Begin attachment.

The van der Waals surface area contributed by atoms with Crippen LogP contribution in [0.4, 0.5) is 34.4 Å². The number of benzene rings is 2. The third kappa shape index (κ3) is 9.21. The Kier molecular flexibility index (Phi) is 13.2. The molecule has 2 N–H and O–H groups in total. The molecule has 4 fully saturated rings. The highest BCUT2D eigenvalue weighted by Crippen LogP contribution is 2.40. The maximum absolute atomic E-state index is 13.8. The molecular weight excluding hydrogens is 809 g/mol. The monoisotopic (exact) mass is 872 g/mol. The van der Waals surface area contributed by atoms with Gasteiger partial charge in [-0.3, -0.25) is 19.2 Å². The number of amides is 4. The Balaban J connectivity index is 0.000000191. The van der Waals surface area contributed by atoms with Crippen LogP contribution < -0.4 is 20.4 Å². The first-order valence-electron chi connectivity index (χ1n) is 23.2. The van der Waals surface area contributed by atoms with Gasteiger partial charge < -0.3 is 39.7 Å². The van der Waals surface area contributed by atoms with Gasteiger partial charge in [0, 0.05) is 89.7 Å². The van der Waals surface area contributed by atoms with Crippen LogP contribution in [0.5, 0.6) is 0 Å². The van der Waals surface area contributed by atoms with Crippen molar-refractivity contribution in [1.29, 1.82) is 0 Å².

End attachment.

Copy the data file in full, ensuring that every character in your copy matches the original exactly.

The van der Waals surface area contributed by atoms with Crippen LogP contribution in [0.4, 0.5) is 34.4 Å². The number of benzene rings is 2. The third kappa shape index (κ3) is 9.21. The Kier molecular flexibility index (Phi) is 13.2. The molecule has 2 N–H and O–H groups in total. The molecule has 4 fully saturated rings. The highest BCUT2D eigenvalue weighted by Crippen LogP contribution is 2.40. The maximum absolute atomic E-state index is 13.8. The molecular weight excluding hydrogens is 809 g/mol. The monoisotopic (exact) mass is 872 g/mol. The van der Waals surface area contributed by atoms with Gasteiger partial charge in [-0.3, -0.25) is 19.2 Å². The number of amides is 4. The Balaban J connectivity index is 0.000000191. The van der Waals surface area contributed by atoms with Crippen LogP contribution < -0.4 is 20.4 Å². The first-order valence-electron chi connectivity index (χ1n) is 23.2. The van der Waals surface area contributed by atoms with Gasteiger partial charge < -0.3 is 39.7 Å². The van der Waals surface area contributed by atoms with Gasteiger partial charge in [0, 0.05) is 89.7 Å². The van der Waals surface area contributed by atoms with Crippen LogP contribution in [0.5, 0.6) is 0 Å². The van der Waals surface area contributed by atoms with Crippen molar-refractivity contribution in [1.29, 1.82) is 0 Å².